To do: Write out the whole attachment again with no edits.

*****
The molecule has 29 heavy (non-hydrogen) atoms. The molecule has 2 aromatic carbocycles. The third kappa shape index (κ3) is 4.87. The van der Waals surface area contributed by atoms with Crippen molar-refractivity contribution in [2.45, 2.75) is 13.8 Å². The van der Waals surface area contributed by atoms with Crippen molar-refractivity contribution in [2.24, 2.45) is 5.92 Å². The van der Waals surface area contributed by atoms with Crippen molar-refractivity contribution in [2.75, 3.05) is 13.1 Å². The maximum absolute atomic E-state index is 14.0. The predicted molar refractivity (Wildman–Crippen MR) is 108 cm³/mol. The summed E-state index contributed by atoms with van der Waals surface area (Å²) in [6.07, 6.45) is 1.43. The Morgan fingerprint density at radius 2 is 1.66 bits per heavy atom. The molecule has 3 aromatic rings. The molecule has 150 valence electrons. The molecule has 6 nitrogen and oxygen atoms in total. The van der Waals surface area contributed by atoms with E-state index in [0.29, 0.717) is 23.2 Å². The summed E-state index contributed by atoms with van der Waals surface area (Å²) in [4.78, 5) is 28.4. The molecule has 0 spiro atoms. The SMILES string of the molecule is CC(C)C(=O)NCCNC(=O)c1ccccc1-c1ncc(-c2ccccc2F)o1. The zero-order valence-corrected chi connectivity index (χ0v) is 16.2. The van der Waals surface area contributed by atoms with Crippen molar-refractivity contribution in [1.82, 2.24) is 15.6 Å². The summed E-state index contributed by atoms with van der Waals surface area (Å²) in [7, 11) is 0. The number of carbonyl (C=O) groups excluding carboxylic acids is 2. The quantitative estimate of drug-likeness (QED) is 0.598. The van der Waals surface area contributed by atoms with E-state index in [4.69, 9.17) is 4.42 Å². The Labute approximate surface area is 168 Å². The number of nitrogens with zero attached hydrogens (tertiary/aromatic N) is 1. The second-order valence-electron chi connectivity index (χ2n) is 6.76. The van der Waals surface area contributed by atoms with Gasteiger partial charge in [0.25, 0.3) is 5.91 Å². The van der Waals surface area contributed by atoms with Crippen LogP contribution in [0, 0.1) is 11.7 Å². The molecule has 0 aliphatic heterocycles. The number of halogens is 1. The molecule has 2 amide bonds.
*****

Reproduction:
The molecule has 29 heavy (non-hydrogen) atoms. The molecule has 2 aromatic carbocycles. The third kappa shape index (κ3) is 4.87. The van der Waals surface area contributed by atoms with Crippen molar-refractivity contribution in [2.45, 2.75) is 13.8 Å². The van der Waals surface area contributed by atoms with Crippen molar-refractivity contribution in [2.24, 2.45) is 5.92 Å². The van der Waals surface area contributed by atoms with Crippen molar-refractivity contribution in [2.75, 3.05) is 13.1 Å². The maximum absolute atomic E-state index is 14.0. The predicted molar refractivity (Wildman–Crippen MR) is 108 cm³/mol. The summed E-state index contributed by atoms with van der Waals surface area (Å²) in [6.07, 6.45) is 1.43. The Morgan fingerprint density at radius 2 is 1.66 bits per heavy atom. The molecule has 3 aromatic rings. The molecule has 150 valence electrons. The molecule has 6 nitrogen and oxygen atoms in total. The van der Waals surface area contributed by atoms with E-state index in [0.29, 0.717) is 23.2 Å². The summed E-state index contributed by atoms with van der Waals surface area (Å²) in [4.78, 5) is 28.4. The molecule has 0 spiro atoms. The SMILES string of the molecule is CC(C)C(=O)NCCNC(=O)c1ccccc1-c1ncc(-c2ccccc2F)o1. The zero-order valence-corrected chi connectivity index (χ0v) is 16.2. The van der Waals surface area contributed by atoms with Crippen molar-refractivity contribution in [1.82, 2.24) is 15.6 Å². The summed E-state index contributed by atoms with van der Waals surface area (Å²) in [7, 11) is 0. The number of carbonyl (C=O) groups excluding carboxylic acids is 2. The quantitative estimate of drug-likeness (QED) is 0.598. The van der Waals surface area contributed by atoms with E-state index in [4.69, 9.17) is 4.42 Å². The Labute approximate surface area is 168 Å². The number of nitrogens with zero attached hydrogens (tertiary/aromatic N) is 1. The second-order valence-electron chi connectivity index (χ2n) is 6.76. The van der Waals surface area contributed by atoms with Gasteiger partial charge in [0.25, 0.3) is 5.91 Å². The van der Waals surface area contributed by atoms with Crippen LogP contribution in [0, 0.1) is 11.7 Å². The molecule has 0 aliphatic heterocycles. The number of halogens is 1. The molecule has 2 amide bonds.